What's more, they couldn't settle on an offensive philosophy, or even an offensive coordinator. Mike Sherman and Kevin Gilbride came and went, without solving the Kordell Stewart mystery. Jerome Bettis was the only constant, and even he was seemingly in decline, as defenses, no longer scared of Stewart's arm or legs, loaded up against The Bus. The Steelers still played blue-collar hard-nosed defense, but that wasn't enough to win a title. They wanted to pass more, but Stewart couldn't hit a barn door from 5 yards away. When he did connect, the receiving core did a passable impression of 5-year-olds trying to catch a slab of butter. No one figured Pittsburgh were going to challenge Tennessee, Baltimore, or Jacksonville for the AFC Central this year.

Coming into Monday night's game against the Titans, Pittsburgh was seen as a bit of a mystery, still. They'd beaten Tampa Bay the week previous, but the Buc's are the NFL's equivalent of the Dodgers. Great roster, great names, great hype, no heart. Fur coat and no knickers, as the old British saying goes. A struggling, but dangerous, Titan team would be a sterner test. Despite a poor start, Tennessee were still a probable playoff team.

Pittsburgh destroyed, what appeared to be, a very poor banged-up Tennessee team. Eddie George got injured, Steve McNair did an extremely good impression of Kordell Stewart's last three years, and the Tennessee secondary had more holes in it than the plot of a Will Smith movie. Sadly, we're none the wiser as to whether the Steelers are a force again in the NFL. Sure, Kordell threw for over 200 yards for the first time in two years and went interceptionless, but his QB rating is still only 71.2, ranking him 31st amongst NFL QB's. He's yet to convince he can lead the team in pressure situations. The Bus rumbled for 60-plus yards and the defense stymied a mediocre Titan offense. Hardly hold-the-back-page stuff, but encouraging.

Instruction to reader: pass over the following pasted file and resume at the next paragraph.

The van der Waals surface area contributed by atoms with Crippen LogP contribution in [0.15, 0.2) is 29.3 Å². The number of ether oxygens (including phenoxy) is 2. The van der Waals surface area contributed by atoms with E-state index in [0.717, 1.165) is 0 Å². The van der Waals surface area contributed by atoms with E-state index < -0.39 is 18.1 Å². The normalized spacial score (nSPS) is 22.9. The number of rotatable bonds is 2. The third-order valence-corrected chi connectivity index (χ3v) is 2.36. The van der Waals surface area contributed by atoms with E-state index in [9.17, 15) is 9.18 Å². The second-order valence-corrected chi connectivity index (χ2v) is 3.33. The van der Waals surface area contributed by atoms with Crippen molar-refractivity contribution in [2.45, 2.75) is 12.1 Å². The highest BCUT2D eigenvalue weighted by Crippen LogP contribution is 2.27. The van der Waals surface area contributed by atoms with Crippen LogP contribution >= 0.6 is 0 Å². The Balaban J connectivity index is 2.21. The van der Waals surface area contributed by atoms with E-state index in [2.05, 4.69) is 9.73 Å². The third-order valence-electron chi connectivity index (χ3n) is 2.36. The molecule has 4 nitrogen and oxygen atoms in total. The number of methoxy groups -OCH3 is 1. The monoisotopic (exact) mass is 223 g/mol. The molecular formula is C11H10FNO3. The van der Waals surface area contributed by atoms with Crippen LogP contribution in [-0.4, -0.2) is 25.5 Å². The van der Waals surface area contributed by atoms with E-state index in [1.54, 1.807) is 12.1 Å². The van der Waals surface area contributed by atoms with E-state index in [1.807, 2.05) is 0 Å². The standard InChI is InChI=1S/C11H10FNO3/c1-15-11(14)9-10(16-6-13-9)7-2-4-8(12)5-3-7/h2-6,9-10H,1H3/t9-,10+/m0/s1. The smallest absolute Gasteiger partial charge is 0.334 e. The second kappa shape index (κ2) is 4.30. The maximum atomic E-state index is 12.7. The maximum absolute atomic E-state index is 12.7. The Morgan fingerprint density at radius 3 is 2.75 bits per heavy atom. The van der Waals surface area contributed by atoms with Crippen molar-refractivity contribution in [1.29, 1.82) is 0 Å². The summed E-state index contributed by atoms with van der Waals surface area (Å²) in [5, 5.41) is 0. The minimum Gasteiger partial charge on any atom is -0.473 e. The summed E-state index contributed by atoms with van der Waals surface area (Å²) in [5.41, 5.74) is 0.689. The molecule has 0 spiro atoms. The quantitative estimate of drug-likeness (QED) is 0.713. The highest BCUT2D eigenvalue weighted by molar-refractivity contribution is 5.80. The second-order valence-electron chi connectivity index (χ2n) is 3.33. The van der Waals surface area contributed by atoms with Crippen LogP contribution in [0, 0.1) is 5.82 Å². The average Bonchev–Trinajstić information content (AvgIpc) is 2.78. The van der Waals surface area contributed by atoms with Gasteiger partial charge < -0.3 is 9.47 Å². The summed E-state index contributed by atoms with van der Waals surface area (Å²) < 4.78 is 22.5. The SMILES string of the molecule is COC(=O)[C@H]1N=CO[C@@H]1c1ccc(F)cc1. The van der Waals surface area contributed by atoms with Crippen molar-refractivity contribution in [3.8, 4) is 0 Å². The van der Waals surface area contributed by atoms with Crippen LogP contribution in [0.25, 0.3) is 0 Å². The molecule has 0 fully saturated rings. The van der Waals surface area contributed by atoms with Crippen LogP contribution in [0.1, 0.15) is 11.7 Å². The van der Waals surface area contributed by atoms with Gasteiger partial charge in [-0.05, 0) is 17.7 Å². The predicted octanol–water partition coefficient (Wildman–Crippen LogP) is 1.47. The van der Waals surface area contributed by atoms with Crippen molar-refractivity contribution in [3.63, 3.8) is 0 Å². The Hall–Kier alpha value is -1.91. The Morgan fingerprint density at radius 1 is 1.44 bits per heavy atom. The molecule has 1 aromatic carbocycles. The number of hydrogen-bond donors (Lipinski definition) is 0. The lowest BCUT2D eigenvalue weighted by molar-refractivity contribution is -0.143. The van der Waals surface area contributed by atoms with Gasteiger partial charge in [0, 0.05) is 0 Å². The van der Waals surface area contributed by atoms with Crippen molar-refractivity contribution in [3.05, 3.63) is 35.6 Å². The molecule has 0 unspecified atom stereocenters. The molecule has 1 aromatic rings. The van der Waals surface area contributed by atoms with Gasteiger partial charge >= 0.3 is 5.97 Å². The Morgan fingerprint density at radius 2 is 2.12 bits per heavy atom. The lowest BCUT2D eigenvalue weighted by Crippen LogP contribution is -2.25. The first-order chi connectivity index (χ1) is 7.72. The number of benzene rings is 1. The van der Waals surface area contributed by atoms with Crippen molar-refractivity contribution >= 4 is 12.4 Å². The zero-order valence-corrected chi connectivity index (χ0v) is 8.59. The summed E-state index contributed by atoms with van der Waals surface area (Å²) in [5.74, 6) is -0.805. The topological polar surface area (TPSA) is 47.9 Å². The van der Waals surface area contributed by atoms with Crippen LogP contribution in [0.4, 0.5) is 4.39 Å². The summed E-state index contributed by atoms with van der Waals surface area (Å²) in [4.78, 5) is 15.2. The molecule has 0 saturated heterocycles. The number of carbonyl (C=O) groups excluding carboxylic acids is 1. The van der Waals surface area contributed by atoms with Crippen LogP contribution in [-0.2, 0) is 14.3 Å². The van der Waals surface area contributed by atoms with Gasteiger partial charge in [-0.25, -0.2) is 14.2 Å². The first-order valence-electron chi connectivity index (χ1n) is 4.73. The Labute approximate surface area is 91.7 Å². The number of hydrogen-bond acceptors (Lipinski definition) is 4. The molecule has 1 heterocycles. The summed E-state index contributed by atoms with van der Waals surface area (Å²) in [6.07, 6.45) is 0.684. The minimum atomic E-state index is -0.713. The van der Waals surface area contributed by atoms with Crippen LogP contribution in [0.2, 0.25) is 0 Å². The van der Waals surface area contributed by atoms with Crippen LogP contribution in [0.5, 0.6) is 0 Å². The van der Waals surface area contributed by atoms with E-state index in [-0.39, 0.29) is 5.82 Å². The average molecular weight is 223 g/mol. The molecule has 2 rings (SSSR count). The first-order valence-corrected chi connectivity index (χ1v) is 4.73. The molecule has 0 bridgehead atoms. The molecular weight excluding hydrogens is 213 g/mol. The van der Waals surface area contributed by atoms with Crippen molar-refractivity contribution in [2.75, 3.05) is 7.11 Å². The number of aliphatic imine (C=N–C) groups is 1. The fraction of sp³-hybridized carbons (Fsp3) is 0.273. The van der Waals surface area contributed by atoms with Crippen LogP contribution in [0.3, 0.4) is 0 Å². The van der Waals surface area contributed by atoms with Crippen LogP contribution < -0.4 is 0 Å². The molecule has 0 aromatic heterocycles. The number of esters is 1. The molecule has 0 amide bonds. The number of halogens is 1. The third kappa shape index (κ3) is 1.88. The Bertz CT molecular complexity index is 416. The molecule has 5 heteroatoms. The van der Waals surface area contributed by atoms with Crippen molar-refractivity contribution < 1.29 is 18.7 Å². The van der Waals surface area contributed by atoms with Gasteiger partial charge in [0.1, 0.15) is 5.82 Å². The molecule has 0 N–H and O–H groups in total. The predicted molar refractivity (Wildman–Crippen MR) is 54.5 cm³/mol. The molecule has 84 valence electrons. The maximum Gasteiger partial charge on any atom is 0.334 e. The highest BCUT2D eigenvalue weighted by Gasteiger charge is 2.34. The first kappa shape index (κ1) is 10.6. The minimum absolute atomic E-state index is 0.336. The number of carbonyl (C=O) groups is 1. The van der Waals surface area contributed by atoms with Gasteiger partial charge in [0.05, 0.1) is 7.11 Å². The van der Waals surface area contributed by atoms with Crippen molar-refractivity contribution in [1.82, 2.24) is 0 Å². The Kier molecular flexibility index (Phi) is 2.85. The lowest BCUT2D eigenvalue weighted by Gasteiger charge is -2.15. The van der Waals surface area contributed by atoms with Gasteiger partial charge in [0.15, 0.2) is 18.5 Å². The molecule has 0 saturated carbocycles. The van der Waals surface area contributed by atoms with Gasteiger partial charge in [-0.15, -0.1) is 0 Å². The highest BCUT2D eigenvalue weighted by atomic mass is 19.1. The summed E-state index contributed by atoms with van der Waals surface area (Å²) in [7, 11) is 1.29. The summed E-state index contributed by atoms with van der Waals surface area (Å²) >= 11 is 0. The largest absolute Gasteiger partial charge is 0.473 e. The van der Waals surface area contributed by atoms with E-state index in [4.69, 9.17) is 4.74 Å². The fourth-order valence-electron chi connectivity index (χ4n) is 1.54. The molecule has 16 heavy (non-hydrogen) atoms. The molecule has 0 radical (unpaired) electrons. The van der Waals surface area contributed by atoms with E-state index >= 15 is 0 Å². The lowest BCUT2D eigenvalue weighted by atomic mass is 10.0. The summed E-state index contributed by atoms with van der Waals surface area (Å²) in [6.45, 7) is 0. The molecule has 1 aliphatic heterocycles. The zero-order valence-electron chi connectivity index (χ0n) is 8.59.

What was pleasing to Steeler fans was the play of Plaxico Burress at wideout. A major disappointment since been drafted back in April 2000, Burress had a breakout game with 6 catches for over 150 yards. He still showed signs of inexperience, stepping out of bounds after a catch when a high-quality NFL receiver would have made sure he planted his feet, but on Monday, he actually looked like an 8th overall pick. Maybe, at last, he's realized you have to work in the NFL for your success, rather than drift aimlessly while wishing you were in the NBA.

Mike Mularkey, the latest offensive coordinator for the Steelers, has simplified the offense for Stewart, and will give him the green light to take off and run when necessary. So far, it's paying off. The young and feisty defense can't do it all - they're not a Ravens of 2000 unit yet. The offense has got to be more than Bettis, so that means Stewart, Edwards, Burress, and Ward have got to step it up a gear.

The heart of the Steeler schedule is to come, with two games against the Ravens and Cleveland. Those four games will likely decide whether the Steelers get to play in the postseason or not. If they do, the towels will be waving in Heinz Stadium, and old traditionalists all over will be happy.